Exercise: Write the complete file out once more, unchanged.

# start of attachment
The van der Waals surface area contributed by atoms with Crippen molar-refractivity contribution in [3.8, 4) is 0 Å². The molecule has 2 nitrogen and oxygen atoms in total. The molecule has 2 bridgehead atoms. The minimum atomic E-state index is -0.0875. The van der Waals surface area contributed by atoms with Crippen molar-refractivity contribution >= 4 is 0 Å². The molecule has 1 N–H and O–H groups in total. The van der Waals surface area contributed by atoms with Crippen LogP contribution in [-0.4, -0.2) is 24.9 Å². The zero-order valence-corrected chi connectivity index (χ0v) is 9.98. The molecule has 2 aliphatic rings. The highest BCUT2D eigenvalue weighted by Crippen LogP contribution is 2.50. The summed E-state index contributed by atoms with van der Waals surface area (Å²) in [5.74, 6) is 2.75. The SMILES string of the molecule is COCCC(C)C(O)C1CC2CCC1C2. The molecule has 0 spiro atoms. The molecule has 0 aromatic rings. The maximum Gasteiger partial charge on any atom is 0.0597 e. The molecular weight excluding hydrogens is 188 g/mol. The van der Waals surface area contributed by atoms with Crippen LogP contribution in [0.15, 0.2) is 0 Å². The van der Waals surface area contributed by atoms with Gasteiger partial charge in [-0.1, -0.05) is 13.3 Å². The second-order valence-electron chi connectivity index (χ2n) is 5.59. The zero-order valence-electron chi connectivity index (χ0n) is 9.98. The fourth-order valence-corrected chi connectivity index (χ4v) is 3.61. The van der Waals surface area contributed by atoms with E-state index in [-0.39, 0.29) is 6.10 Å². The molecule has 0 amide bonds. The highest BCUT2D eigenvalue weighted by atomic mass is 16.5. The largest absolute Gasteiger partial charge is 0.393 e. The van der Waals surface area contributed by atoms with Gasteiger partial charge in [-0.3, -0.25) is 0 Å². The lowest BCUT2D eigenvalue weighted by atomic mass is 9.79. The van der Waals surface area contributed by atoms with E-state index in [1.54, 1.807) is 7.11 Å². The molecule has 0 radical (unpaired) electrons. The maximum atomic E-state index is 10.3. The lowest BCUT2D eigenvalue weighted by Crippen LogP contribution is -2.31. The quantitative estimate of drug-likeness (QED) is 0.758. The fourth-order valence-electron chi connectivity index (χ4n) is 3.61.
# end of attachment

The van der Waals surface area contributed by atoms with Crippen molar-refractivity contribution in [3.8, 4) is 0 Å². The molecule has 2 nitrogen and oxygen atoms in total. The molecule has 2 bridgehead atoms. The minimum atomic E-state index is -0.0875. The van der Waals surface area contributed by atoms with Crippen molar-refractivity contribution >= 4 is 0 Å². The molecule has 1 N–H and O–H groups in total. The van der Waals surface area contributed by atoms with Crippen LogP contribution in [-0.4, -0.2) is 24.9 Å². The zero-order valence-corrected chi connectivity index (χ0v) is 9.98. The molecule has 2 aliphatic rings. The highest BCUT2D eigenvalue weighted by Crippen LogP contribution is 2.50. The summed E-state index contributed by atoms with van der Waals surface area (Å²) in [5.74, 6) is 2.75. The SMILES string of the molecule is COCCC(C)C(O)C1CC2CCC1C2. The molecule has 0 spiro atoms. The molecule has 0 aromatic rings. The maximum Gasteiger partial charge on any atom is 0.0597 e. The molecular weight excluding hydrogens is 188 g/mol. The van der Waals surface area contributed by atoms with Crippen LogP contribution in [0.15, 0.2) is 0 Å². The van der Waals surface area contributed by atoms with Gasteiger partial charge in [-0.1, -0.05) is 13.3 Å². The second-order valence-electron chi connectivity index (χ2n) is 5.59. The zero-order valence-electron chi connectivity index (χ0n) is 9.98. The fourth-order valence-corrected chi connectivity index (χ4v) is 3.61. The van der Waals surface area contributed by atoms with E-state index in [-0.39, 0.29) is 6.10 Å². The molecule has 0 amide bonds. The highest BCUT2D eigenvalue weighted by atomic mass is 16.5. The largest absolute Gasteiger partial charge is 0.393 e. The van der Waals surface area contributed by atoms with Gasteiger partial charge in [-0.3, -0.25) is 0 Å². The lowest BCUT2D eigenvalue weighted by atomic mass is 9.79. The van der Waals surface area contributed by atoms with E-state index in [1.54, 1.807) is 7.11 Å². The molecule has 0 radical (unpaired) electrons. The maximum atomic E-state index is 10.3. The lowest BCUT2D eigenvalue weighted by Crippen LogP contribution is -2.31. The quantitative estimate of drug-likeness (QED) is 0.758. The fourth-order valence-electron chi connectivity index (χ4n) is 3.61.